Sherry said he thought Google’s announcement was “ironic” considering the large number of problems Trend Micro found in Google’s own backyard.
Apple Inc has agreed to pay $450 million to settle U.S. state and consumer claims the iPad manufacturer conspired with five major publishers to fix e-book prices, according to court records filed Wednesday.
The settlement, which would provide $400 million for consumers, is conditioned on the outcome of a pending appeal of a New York federal judge’s ruling last year that Apple was liable for violating antitrust laws.
A ruling by the 2nd U.S. Circuit Court of Appeals in New York reversing the judge could, under the settlement, either reduce the amount Apple pays to $70 million, with $50 million for consumers, or eliminate payments altogether.
“While we cannot predict the outcome of the appeal with certainty, we are confident in the case we made against Apple at trial,” Connecticut Attorney General George Jepsen said in a statement.
Apple in a statement denied that it had conspired to fix e-book prices and said it would continue pressing its case on appeal.
“We did nothing wrong and we believe a fair assessment of the facts will show it,” Kristin Huguet, an Apple spokeswoman, said.
The settlement, which requires approval of U.S. District Judge Denise Cote, had been announced in June. Terms were not disclosed at the time.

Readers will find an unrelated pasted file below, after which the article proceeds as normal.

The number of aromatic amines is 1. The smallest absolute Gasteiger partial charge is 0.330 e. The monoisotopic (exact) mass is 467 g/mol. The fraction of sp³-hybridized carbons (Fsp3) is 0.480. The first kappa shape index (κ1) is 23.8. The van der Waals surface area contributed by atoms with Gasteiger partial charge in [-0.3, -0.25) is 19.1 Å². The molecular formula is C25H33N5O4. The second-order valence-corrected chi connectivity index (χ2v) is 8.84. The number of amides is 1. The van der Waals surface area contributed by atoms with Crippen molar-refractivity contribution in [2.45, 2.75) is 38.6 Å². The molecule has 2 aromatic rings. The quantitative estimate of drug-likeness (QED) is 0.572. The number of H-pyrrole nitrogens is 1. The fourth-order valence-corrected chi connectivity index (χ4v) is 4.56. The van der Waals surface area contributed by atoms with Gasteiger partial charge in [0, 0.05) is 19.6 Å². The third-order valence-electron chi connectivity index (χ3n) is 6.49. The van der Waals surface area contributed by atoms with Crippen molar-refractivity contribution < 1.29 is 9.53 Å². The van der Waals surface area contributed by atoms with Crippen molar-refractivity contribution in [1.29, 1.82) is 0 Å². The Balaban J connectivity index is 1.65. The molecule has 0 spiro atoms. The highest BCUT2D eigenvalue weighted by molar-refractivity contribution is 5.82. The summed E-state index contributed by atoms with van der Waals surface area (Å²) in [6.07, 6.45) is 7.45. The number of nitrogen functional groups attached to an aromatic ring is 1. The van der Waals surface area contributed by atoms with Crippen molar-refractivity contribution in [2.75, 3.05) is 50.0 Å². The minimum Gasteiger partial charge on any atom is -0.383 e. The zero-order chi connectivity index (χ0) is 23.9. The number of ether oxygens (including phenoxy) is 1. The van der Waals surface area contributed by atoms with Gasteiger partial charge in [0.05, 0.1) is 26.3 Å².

It came ahead of an Aug. 25 damages trial, in which attorneys general in 33 states and territories and lawyers for a class of consumers were expected to seek up to $840 million.
The deal follows earlier settlements with five publishers that provided $166 million for e-book purchasers.
Combined with the $400 million from Apple, the recovery is “among the exceedingly rare cases that provide consumers nationwide with double the amount of their estimated damages,” lawyers for the plaintiffs wrote in a motion.
The U.S. Department of Justice and the state attorneys general sued Apple and five publishers in April 2012, accusing them of working together illegally to increase e-book prices.
In July 2013, Cote found Apple liable for colluding with the publishers to impede e-book competitors such as Amazon.com Inc after a non-jury trial.
The publishers include Lagardere SCA’s Hachette Book Group Inc, News Corp’s HarperCollins Publishers LLC, Penguin Group (USA) Inc, CBS Corp’s Simon & Schuster Inc and Verlagsgruppe Georg von Holtzbrinck GmbH’s Macmillan.
Since its introduction, Google’s social network has required that people use their real names in Google+ profiles, as part of an effort to help other people find them through the service.
“You need to provide both your first and last name for your Google+ profile,” the guidelines said. One could be an initial, but not both.
While that may have been a good idea for some, Google conceded Tuesday that it has also excluded people who don’t want to use their real name.